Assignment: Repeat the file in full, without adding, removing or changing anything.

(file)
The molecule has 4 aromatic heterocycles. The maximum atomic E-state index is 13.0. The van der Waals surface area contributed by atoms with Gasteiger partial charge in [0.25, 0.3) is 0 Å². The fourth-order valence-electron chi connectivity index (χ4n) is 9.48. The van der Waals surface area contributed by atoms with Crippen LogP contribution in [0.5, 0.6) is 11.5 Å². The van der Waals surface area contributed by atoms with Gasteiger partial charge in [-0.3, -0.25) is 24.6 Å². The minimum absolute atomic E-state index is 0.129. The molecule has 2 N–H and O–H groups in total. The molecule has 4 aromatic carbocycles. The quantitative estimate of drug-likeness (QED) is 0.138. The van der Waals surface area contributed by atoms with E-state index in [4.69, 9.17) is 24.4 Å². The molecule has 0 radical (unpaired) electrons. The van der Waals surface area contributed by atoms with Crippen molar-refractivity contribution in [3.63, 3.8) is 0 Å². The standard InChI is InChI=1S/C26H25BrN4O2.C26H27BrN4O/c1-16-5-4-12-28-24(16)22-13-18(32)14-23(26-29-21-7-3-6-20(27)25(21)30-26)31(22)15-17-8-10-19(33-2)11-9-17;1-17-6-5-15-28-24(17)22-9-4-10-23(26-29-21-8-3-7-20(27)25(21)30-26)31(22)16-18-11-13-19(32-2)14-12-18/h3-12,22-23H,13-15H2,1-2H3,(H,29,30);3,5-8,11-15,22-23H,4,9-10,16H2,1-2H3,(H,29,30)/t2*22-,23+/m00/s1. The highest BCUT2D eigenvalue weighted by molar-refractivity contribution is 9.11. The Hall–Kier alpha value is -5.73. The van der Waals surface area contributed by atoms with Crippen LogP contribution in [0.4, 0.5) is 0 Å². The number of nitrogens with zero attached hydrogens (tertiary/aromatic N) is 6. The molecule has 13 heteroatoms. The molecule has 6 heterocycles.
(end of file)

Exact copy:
The molecule has 4 aromatic heterocycles. The maximum atomic E-state index is 13.0. The van der Waals surface area contributed by atoms with Gasteiger partial charge in [0.25, 0.3) is 0 Å². The fourth-order valence-electron chi connectivity index (χ4n) is 9.48. The van der Waals surface area contributed by atoms with Crippen LogP contribution in [0.5, 0.6) is 11.5 Å². The van der Waals surface area contributed by atoms with Gasteiger partial charge in [-0.3, -0.25) is 24.6 Å². The minimum absolute atomic E-state index is 0.129. The molecule has 2 N–H and O–H groups in total. The molecule has 4 aromatic carbocycles. The quantitative estimate of drug-likeness (QED) is 0.138. The van der Waals surface area contributed by atoms with E-state index in [4.69, 9.17) is 24.4 Å². The molecule has 0 radical (unpaired) electrons. The van der Waals surface area contributed by atoms with Crippen molar-refractivity contribution in [3.63, 3.8) is 0 Å². The standard InChI is InChI=1S/C26H25BrN4O2.C26H27BrN4O/c1-16-5-4-12-28-24(16)22-13-18(32)14-23(26-29-21-7-3-6-20(27)25(21)30-26)31(22)15-17-8-10-19(33-2)11-9-17;1-17-6-5-15-28-24(17)22-9-4-10-23(26-29-21-8-3-7-20(27)25(21)30-26)31(22)16-18-11-13-19(32-2)14-12-18/h3-12,22-23H,13-15H2,1-2H3,(H,29,30);3,5-8,11-15,22-23H,4,9-10,16H2,1-2H3,(H,29,30)/t2*22-,23+/m00/s1. The highest BCUT2D eigenvalue weighted by molar-refractivity contribution is 9.11. The Hall–Kier alpha value is -5.73. The van der Waals surface area contributed by atoms with Crippen LogP contribution in [0.4, 0.5) is 0 Å². The number of nitrogens with zero attached hydrogens (tertiary/aromatic N) is 6. The molecule has 13 heteroatoms. The molecule has 6 heterocycles.